Minor projects or maintenance work requires staff review only. The village staff can issue the certificate of appropriateness.
Tree removal, defined as "minor," must be approved by a staff and requires a certificate if the tree is four inches or more in diameter at breast height (about four feet high), is dead or "problematic."
Anything typically done to the exterior is classified in one of the three categories, with a list of 36 items.
"I read it that I can't do anything without calling you guys and getting a form," Councilman Doug Lapins said.
Correll said the village will make copies available for the general public. She said 1,200 letters will be mailed again to Pinehurst property owners, notifying them of a second public hearing the council will hold July 25 at 1 p.m. in the Assembly Hall. Two more hearings will be held on the fourth Tuesday in August and September.
"It is a big undertaking," Correll said.
Preserving the historic ambience of the village was one of the recommendations in the 2003 Comprehensive Long Range Plan for Pinehurst, which was based on extensive public input.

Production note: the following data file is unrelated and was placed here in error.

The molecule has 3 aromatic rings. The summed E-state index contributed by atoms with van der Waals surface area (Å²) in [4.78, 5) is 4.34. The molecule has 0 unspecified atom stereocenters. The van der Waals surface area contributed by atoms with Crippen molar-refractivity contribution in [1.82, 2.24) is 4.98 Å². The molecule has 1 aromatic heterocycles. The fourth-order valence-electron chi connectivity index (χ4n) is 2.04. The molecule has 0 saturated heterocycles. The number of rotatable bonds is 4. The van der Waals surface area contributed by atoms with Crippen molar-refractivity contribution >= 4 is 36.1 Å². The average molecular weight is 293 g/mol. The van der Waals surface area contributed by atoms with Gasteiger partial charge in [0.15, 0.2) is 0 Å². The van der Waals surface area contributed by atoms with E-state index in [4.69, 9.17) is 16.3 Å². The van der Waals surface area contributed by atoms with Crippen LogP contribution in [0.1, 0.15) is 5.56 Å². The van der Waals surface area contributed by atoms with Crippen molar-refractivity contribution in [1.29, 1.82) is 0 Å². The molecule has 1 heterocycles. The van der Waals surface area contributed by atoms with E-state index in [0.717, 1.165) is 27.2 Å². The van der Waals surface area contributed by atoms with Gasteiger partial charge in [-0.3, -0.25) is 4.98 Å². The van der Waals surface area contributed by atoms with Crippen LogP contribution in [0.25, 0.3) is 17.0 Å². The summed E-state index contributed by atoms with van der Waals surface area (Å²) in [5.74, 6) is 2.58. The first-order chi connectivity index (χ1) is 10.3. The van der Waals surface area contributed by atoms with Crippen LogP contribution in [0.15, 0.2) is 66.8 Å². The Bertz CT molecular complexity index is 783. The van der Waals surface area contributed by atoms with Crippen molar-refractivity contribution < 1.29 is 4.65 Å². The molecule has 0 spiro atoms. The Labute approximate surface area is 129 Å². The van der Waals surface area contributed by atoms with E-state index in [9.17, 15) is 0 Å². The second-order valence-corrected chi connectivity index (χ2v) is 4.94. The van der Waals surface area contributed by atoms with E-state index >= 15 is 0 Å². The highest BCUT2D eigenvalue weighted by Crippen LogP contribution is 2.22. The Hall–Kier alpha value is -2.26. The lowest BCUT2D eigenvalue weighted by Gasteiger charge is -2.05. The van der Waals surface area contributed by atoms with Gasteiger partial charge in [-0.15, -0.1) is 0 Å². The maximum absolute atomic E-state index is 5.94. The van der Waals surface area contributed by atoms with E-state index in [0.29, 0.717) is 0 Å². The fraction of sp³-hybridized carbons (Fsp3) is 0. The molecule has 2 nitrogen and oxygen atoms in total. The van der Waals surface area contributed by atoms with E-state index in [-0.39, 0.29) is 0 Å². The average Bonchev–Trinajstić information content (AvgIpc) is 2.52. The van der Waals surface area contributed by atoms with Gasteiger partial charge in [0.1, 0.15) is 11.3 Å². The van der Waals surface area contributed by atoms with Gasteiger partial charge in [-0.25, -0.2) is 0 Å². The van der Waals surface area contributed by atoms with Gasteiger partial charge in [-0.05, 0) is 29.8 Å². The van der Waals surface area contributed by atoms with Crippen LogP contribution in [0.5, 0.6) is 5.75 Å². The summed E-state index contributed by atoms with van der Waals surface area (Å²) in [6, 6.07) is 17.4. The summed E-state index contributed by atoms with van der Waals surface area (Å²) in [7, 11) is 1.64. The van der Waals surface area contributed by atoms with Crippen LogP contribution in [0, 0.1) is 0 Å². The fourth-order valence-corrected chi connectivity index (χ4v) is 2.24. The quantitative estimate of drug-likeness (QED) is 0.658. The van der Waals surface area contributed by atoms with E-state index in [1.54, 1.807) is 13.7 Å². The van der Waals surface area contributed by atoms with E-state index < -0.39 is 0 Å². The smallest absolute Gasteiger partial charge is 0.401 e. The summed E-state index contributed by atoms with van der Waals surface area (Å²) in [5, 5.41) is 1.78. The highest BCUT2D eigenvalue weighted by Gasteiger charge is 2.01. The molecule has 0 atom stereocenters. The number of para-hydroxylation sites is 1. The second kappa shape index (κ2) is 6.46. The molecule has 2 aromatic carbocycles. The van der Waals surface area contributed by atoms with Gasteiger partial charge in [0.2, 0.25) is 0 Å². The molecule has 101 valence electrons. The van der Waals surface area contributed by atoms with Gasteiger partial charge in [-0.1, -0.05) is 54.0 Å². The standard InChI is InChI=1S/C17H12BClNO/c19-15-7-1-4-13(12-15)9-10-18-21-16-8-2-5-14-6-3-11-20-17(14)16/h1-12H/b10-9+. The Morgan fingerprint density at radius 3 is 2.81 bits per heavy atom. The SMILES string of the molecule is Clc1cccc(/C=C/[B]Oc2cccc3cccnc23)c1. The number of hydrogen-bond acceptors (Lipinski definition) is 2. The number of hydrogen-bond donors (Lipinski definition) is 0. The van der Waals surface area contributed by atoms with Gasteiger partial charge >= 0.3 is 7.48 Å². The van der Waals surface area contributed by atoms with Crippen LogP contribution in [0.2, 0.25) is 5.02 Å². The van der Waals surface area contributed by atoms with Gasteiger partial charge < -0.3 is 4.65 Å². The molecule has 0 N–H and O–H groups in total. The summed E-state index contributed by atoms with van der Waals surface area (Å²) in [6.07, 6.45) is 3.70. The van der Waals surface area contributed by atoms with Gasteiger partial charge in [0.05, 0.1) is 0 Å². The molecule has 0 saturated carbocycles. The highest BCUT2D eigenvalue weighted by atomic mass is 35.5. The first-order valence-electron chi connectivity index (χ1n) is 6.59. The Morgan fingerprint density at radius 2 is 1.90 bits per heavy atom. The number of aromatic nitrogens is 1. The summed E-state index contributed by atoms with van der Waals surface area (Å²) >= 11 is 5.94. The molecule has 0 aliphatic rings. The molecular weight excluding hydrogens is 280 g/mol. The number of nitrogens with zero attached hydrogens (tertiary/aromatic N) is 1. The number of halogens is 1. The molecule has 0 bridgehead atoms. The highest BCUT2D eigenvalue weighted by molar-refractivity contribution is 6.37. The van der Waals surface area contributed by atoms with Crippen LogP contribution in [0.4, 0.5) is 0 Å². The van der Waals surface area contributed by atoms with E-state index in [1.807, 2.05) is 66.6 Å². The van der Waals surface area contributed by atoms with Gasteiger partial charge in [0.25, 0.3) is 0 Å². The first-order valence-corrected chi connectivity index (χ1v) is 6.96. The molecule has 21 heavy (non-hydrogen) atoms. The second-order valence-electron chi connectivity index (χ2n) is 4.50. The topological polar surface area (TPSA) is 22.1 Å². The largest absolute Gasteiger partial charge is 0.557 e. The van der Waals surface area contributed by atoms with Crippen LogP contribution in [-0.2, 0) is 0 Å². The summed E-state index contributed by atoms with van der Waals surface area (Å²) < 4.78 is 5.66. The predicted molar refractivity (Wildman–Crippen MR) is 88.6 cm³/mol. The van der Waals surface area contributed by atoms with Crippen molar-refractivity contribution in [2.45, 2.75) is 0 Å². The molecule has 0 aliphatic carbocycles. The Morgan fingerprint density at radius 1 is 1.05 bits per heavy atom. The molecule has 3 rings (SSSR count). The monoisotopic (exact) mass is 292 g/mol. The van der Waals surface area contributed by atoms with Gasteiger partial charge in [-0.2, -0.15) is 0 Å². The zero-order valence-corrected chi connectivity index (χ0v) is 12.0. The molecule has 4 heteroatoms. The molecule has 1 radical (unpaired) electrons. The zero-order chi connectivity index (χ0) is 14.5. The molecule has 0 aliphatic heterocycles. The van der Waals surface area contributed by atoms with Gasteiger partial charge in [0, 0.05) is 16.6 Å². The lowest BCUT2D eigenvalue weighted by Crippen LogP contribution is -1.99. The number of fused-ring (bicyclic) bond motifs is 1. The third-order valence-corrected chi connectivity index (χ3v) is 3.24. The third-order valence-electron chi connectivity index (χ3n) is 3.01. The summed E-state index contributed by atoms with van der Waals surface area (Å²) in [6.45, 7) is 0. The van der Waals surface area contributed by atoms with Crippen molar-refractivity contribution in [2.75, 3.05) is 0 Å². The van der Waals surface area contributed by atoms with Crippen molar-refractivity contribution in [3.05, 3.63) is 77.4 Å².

"Architecture" is the deciding factor about the local historic district requirements, Correll said. Replacement materials can be "characteristic" of the original building's appearance and type of material.
The standards and guidelines show examples and describe features of different eras and styles of architecture in the Historic District through the 75-year time frame.
"We have wanted to take as much off the commission as we can," Correll said, referring to the items village staff can approve for maintenance and minor work. "Other historic districts in other towns are used to doing it. In the past, we've gone to the Planning and Zoning Board for decisions. We studied Raleigh's Historic District Commission, Wilmington, and Asheville, and overall, they were just as detailed as ours is."
In Raleigh, the staff "dealt with 90 percent of the stuff that came before them, such as tree-planting and fences," she said.